More climate ambition is feasible for the EU

[Translate to Englisch:] plainpicture

More ambition in climate protecion

The European Union can increase its 2030 climate target to -55 per cent compared with 1990 levels. Delivering this climate target is both technically and economically feasible for the EU member states with a mix of appropriate measures. The required reform of the EU Emissions Trading System (EU ETS) and the options to deliver higher climate ambition targets in the effort-sharing sectors (transport, buildings, agriculture) are described in a new study published today by the Oeko-Institut and the think tank Agora Energiewende.

More ambitious targets for emissions trading and effort sharing

The European Union is currently debating whether to raise the level of its climate ambition. The existing target adopted by the EU member states is to reduce domestic greenhouse gas emissions by 40 per cent by 2030 relative to 1990 levels. Under the current provisions of the EU’s climate change legislation, energy sector companies and industrial plants covered by the EU Emissions Trading System (EU ETS) must cut their emissions by 43 per cent by 2030 compared to 2005 levels. The transport, buildings, agriculture and waste sectors, like the energy and industrial plants not covered by the EU ETS, are required to reduce their greenhouse gas emissions by 30 per cent by 2030 compared to 2005 levels.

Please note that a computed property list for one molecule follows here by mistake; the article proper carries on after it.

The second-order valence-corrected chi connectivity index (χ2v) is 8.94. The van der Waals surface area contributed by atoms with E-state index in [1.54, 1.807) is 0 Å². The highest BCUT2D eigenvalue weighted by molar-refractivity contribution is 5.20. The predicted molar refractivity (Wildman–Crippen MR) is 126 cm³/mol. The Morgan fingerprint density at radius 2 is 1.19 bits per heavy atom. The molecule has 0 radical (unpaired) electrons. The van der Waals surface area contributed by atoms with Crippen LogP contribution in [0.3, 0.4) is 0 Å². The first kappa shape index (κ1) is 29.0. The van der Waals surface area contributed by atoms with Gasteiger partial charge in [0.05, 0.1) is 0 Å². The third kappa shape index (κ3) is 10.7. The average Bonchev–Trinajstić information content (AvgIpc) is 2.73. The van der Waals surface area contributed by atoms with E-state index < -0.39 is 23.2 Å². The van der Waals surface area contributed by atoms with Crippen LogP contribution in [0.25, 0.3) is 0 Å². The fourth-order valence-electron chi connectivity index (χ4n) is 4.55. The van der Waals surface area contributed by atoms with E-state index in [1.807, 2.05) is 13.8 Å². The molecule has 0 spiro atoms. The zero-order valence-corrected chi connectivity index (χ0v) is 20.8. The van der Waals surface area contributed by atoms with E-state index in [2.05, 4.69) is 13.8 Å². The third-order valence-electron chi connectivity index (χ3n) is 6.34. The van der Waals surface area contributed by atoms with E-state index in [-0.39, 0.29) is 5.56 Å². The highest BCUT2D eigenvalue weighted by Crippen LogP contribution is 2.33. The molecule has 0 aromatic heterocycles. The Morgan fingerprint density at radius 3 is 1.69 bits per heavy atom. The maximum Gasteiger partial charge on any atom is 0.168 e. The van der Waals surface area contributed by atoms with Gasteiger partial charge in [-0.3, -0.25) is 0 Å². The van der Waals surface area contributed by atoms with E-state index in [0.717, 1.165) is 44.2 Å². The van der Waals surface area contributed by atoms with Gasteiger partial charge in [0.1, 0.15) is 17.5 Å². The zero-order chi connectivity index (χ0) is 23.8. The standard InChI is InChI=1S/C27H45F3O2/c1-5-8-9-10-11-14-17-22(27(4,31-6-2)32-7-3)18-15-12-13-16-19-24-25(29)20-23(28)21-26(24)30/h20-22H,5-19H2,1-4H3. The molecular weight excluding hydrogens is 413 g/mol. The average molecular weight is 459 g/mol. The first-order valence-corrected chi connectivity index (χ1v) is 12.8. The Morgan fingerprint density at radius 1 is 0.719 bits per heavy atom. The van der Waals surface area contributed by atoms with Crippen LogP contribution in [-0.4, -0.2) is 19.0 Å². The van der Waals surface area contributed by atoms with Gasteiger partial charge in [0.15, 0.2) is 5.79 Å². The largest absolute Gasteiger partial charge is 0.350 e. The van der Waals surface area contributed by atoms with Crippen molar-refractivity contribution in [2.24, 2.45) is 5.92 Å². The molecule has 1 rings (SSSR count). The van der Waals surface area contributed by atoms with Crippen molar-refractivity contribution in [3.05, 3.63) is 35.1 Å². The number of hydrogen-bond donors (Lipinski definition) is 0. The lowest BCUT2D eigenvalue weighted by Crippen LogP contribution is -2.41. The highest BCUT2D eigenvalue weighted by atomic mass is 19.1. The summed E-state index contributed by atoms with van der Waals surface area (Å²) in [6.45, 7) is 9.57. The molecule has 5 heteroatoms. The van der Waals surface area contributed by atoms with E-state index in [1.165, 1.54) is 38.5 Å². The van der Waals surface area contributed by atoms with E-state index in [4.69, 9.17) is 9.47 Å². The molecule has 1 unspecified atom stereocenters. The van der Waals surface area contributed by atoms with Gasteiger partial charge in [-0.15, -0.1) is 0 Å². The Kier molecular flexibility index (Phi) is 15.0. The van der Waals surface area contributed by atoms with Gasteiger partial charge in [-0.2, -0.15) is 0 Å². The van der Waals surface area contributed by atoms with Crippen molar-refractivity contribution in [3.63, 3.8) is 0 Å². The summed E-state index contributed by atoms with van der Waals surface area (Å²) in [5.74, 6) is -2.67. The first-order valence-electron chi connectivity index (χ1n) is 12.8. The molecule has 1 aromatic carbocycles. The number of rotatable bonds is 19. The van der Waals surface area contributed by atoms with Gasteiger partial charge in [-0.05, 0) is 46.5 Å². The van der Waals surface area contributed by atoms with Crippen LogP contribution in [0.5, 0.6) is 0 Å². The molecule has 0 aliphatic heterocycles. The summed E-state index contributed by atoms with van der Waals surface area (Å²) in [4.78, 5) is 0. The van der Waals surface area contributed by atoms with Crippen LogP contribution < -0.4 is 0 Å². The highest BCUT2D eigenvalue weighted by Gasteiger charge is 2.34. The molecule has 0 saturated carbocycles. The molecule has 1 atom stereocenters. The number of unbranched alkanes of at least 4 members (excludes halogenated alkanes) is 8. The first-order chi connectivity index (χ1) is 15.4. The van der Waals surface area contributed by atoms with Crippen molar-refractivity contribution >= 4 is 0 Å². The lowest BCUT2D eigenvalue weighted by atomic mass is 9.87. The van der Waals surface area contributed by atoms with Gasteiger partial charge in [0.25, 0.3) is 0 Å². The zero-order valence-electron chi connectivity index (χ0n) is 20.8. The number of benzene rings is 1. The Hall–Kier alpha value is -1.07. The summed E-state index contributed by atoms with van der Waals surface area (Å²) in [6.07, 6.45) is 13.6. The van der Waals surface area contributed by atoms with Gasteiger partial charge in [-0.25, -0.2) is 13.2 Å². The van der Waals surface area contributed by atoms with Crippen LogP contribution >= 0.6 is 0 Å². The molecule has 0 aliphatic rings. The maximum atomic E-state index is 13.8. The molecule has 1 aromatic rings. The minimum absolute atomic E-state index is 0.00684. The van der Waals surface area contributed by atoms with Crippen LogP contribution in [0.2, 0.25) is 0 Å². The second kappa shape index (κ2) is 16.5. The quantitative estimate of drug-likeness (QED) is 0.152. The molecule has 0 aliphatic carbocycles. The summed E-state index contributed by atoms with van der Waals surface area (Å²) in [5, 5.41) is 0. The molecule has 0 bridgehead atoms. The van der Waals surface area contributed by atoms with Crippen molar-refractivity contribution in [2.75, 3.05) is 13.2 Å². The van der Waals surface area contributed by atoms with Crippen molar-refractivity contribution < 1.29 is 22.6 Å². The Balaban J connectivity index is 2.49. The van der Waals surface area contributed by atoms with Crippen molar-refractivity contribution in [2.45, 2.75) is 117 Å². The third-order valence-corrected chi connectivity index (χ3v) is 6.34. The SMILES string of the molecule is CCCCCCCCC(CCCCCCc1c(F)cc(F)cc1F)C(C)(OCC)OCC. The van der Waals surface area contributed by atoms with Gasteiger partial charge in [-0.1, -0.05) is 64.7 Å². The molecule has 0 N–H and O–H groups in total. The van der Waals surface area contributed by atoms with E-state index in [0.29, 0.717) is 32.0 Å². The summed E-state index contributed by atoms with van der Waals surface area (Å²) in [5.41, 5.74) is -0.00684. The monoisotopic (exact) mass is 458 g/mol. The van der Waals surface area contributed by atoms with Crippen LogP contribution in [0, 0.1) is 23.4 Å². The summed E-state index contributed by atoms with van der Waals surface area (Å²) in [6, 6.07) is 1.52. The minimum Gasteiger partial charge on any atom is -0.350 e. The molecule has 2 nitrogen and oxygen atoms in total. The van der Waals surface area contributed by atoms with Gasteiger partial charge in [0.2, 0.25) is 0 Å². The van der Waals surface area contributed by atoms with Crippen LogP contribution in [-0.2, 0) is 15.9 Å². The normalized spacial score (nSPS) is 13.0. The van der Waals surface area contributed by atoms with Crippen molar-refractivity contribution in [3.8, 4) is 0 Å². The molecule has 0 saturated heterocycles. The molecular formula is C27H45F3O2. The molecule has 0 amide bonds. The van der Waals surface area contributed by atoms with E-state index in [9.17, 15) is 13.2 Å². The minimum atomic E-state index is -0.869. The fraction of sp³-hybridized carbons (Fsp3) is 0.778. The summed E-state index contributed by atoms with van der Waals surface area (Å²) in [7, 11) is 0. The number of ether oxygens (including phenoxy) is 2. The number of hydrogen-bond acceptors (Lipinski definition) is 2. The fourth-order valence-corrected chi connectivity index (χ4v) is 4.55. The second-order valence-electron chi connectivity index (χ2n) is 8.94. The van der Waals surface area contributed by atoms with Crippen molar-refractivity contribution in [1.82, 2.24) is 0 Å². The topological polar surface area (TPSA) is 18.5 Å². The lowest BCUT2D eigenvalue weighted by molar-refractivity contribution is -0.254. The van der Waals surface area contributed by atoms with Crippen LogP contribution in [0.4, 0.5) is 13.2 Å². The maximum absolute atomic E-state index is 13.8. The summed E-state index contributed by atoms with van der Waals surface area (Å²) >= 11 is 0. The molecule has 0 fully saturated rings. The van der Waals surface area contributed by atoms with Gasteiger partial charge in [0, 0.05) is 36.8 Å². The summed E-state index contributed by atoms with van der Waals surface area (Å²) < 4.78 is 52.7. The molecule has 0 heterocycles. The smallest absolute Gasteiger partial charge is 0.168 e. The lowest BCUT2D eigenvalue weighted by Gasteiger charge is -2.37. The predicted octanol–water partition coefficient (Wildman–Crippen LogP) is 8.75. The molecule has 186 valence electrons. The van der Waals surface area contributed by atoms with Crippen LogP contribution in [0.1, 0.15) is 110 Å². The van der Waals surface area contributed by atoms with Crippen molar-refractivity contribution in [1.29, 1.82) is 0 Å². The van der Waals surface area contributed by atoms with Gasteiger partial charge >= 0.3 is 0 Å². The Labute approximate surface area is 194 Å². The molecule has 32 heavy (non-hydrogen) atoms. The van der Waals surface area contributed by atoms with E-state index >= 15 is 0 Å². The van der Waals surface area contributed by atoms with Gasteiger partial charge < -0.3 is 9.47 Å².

The study by the Oeko-Institut and Agora Energiewende now shows that emissions reductions from 59 to 63 per cent, relative to 2005, are feasible in the EU ETS sectors, while feasible reductions for effort-sharing sectors range from 45 per cent to 49 per cent. The total viable emissions reduction by 2030 is therefore 55 per cent below the 1990 level. Overall, this means increases ranging from 16 to 20 percentage points for the ETS sectors and from 15 to 19 percentage points for sectors covered by the Effort Sharing Regulation (ESR).

All the analyses relate – for the first time – to the EU following the UK’s exit and discuss a range of detailed rules for the sectors covered by the ETS and the ESR, as well as flexibilities that would need to be adapted if the EU were to adopt a new 55 per cent climate target.

Ambitious measures in all sectors

Delivering a more ambitious climate target of -55 per cent would require a mix of additional domestic and EU measures across all economic sectors, as the Oeko-Institut and Agora Energiewende make clear. For example, coal should be phased out faster across the EU and higher performance standards for CO2 emissions from cars should be introduced. More afforestation and more ecologically appropriate land management are other measures proposed by the authors.

“Today, we are seeing countries like Finland and Sweden on a very positive climate pathway,” says Jakob Graichen, Senior Researcher in the Oeko-Institut’s Energy & Climate Division and co-author of the study. “However, other countries need to do more to protect the climate. They need additional support to put their economies on a climate-compatible pathway, which is why our study also proposes solidarity mechanisms.”

How to Raise Europe’s Climate Ambitions for 2030: Implementing a -55% Target in EU Policy Architecture: study by the Oeko-Institut